International Solidarity, Shelters and Refuge by Håvard Breivik

Built environment professionals find it difficult to engage in the urban crisis dialogue, and lack entry points to contribute their expertise, and while humanitarian and development actors now welcome their participation, the history of spatial contributions in crisis contexts might explain some of the reasons for why the two sectors are not working better together: a common perception that the Shelter should be the main deliverable. The world is more complex than that, but so is the expertise inherent in the diverse built environment sector.

The lecture will take place in the framework of the course: Spaces of SolidarityThe course aims at examining community-driven spaces and spatial processes that pool and share resources to build social cohesion in times of crisis or absence of government, at a variety of scales, places, and contexts. It also attempts to explore environments of community formation and open up a dialogue on the agency of design in enacting and facilitating actions of solidarity. 

The lecture will focus on the role of built environment professionals in crisis contexts, and why architects, planners, and designers have a responsibility to understand and address the political issues dealt with by states, cities, and the international humanitarian & development actors, in order to provide guidance and identify potential synergies at the intersection of architecture, urbanism, humanitarian response, and refugee integration initiatives. Can some of these challenges be solved spatially, and why do we need public spaces in crises response? The lecture will include examples from Haiti, Nepal, Hungary and Greece.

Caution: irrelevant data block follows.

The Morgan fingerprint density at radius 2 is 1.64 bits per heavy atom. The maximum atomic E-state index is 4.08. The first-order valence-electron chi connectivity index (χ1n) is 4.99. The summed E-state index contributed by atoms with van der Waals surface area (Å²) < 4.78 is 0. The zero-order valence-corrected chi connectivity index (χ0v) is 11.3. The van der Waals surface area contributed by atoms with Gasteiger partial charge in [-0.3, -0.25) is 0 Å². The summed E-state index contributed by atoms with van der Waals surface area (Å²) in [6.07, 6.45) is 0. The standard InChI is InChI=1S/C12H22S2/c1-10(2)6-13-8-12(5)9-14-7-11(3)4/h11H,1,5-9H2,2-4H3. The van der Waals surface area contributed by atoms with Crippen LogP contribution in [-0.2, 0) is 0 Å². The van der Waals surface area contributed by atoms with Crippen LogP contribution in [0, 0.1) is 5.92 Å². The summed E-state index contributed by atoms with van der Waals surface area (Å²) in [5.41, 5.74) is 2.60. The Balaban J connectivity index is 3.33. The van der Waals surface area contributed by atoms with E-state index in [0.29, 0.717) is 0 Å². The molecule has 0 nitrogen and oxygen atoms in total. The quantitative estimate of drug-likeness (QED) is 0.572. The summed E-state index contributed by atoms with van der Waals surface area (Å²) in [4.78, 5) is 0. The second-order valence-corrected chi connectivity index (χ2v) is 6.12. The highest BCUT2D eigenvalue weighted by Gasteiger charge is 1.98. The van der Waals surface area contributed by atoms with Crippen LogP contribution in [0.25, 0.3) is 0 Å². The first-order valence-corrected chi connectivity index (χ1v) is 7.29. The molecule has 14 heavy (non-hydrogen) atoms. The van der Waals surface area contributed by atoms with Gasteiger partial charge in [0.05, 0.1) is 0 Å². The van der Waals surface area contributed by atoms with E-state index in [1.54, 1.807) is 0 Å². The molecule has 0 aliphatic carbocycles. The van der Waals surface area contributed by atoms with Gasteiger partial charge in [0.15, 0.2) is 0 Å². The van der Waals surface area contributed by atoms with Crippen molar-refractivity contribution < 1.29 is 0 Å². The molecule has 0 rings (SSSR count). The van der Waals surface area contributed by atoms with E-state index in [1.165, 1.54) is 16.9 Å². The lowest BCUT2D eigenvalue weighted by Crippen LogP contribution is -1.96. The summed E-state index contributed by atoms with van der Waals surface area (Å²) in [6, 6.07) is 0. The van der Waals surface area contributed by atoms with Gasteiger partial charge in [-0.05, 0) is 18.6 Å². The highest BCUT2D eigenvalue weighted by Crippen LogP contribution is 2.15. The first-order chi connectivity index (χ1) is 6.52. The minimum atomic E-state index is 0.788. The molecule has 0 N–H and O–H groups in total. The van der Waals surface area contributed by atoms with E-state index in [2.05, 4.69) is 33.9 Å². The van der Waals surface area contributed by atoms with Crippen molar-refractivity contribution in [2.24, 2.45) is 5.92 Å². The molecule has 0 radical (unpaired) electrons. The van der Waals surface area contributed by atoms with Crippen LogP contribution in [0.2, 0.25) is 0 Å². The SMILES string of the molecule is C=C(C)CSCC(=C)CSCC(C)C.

Håvard Breivik is an architect and member of the Norwegian Refugee Council’s emergency standby roster, NORCAP.  With almost a decade of experience from crisis response, humanitarian relief, and development efforts, Håvard has been deployed to United Nations agencies in Haiti, Nepal, Macedonia, Hungary, and New York.  Håvard is currently the Coordinator of the Global Alliance for Urban Crises Secretariat.  He is also responsible for the Master’s course In  Transit at the Oslo School of Architecture  and Design (AHO), while serving on the NORCAP roster.  He holds a master’s degree in Architecture from AHO’s Institute of Urbanism and Landscape.